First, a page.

Secret space plane returns to Earth

Posted on December 4, 2010


The X-37B, the Air Force’s top secret, unmanned reusable space plane, has quietly returned to Earth at an air strip at Vandenberg Air Force Base after a 220-day mission in low Earth orbit, the nature of which has yet to be explained.

The X-37B was launched by an Atlas 5 on April 22, 2010. The space plane is about 29 feet long and has a payload pay the size of a typical pickup truck bed. It weighs 11,000 pounds and has a wingspan of about 15 feet. It is unknown if the X-37B was carrying anything in its cargo bay.

The Air Force insists that the X-37B is merely a flying laboratory, designed to test certain technologies that it desires to have for space operations. But that has not allayed speculation among space and military analysts.

For example, amateur astronomers have noted the plane doing at least four course corrections during its seven-month flight. That suggests the space plane is the prototype for a vehicle that could rendezvous with the satellites of other countries and, in time of war, capture or even destroy them.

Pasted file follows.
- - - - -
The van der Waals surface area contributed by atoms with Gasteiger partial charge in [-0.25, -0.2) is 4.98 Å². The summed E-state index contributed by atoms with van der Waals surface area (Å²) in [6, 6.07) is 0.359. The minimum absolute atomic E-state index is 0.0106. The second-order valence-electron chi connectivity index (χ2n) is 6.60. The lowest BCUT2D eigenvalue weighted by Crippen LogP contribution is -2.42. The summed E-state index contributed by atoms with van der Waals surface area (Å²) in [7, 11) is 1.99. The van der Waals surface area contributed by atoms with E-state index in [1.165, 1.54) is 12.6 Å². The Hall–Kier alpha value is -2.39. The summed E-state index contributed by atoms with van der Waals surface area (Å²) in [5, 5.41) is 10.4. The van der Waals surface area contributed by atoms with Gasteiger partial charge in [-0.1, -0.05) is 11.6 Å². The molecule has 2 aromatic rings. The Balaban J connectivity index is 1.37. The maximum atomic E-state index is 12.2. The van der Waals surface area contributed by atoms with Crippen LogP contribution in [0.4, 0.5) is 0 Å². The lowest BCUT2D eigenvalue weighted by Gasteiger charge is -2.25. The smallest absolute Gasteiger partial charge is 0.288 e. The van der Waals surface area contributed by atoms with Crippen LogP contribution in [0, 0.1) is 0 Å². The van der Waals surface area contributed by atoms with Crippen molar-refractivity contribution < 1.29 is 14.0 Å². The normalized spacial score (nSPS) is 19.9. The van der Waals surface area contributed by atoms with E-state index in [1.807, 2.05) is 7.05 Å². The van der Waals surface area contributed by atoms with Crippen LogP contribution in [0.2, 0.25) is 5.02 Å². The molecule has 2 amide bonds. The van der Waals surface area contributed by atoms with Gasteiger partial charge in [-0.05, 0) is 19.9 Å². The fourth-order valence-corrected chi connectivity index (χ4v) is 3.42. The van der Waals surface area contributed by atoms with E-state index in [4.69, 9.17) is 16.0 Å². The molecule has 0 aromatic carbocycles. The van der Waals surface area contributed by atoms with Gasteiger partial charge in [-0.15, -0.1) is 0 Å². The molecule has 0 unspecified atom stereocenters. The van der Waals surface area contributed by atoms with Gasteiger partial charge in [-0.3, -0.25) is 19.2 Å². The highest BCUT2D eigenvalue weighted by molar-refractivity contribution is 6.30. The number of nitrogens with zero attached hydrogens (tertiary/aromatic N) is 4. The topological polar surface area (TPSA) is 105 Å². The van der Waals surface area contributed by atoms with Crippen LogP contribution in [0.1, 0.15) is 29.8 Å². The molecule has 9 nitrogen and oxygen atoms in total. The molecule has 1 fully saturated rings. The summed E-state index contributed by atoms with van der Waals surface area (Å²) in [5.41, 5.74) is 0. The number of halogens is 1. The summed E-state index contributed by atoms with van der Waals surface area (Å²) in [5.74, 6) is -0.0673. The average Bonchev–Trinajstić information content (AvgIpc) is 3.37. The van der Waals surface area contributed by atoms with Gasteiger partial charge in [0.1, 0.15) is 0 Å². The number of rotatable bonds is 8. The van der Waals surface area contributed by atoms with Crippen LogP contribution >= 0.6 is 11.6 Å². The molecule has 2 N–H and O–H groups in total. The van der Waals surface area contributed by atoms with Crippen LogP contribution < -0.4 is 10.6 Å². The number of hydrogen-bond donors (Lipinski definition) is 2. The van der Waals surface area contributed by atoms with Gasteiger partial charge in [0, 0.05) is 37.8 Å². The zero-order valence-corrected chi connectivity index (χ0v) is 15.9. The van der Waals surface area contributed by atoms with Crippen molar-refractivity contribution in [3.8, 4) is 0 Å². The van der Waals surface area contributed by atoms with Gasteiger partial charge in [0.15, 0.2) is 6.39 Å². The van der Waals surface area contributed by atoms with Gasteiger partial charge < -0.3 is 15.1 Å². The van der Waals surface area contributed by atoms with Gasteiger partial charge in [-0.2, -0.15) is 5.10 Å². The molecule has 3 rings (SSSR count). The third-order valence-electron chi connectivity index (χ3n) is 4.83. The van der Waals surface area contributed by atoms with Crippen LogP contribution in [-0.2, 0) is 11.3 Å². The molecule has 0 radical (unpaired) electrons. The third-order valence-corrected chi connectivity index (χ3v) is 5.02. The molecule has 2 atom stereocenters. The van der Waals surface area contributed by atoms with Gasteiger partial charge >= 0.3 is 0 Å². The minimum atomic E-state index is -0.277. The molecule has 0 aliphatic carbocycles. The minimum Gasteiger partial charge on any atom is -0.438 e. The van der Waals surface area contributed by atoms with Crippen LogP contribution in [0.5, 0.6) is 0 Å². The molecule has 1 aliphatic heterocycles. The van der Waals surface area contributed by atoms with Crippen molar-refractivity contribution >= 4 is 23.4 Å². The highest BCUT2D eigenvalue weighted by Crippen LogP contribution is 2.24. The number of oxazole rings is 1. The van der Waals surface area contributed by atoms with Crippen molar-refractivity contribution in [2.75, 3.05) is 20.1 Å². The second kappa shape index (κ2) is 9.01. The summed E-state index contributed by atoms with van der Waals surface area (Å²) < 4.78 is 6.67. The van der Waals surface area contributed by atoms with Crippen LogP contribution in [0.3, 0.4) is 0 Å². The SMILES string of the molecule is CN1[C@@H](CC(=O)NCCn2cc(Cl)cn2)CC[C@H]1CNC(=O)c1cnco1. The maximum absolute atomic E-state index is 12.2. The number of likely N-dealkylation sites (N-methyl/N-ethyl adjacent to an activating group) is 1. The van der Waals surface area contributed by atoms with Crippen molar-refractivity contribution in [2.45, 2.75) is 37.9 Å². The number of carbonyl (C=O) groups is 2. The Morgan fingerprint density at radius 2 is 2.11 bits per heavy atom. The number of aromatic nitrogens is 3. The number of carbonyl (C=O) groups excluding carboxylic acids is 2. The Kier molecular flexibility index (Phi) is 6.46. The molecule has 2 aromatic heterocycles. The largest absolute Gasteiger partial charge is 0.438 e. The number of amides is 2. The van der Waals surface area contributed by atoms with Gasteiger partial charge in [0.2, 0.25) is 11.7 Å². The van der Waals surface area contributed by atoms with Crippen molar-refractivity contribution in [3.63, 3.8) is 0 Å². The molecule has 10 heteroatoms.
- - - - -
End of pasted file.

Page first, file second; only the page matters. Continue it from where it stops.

Other possible use for an operational space plane based on X-37B would be the quick delivery of a low Earth orbit reconnaissance satellite, if one were needed to cover a certain area in a hurry, or if an existing satellite were destroyed during wartime. China tested a satellite killer a few years ago, so such a capability would be useful.

Another possibility would be a quick strike at a high-valued target of opportunity anywhere in the world. If the order were given to destroy, say, an Iranian nuclear facility, a space plane might be used to deliver a conventional ballistic warhead from the continental United States within two or three hours of the go-ahead, depending on how quickly the vehicle could be launched.

In any event, the Air Force is so pleased with the test that it has ordered construction of a second vehicle. In the meantime, the original X-37B will be checked out and, if easily made space-worthy, will be launched again for a second test flight sometime in the spring of 2011. If the vehicle can be turned around easily for a second flight, that too would indicate a new capability for the Air Force.

As Wired explains:

“After all, one of the advantages of airplane-style spacecraft is their reusability. Lacking disposable stages like a rocket capsule, they don’t have to be pieced back together post-mission. Just check out the electronics and the plumbing, inspect the skin for cracks and, in theory, you’ve got a spaceworthy vehicle.”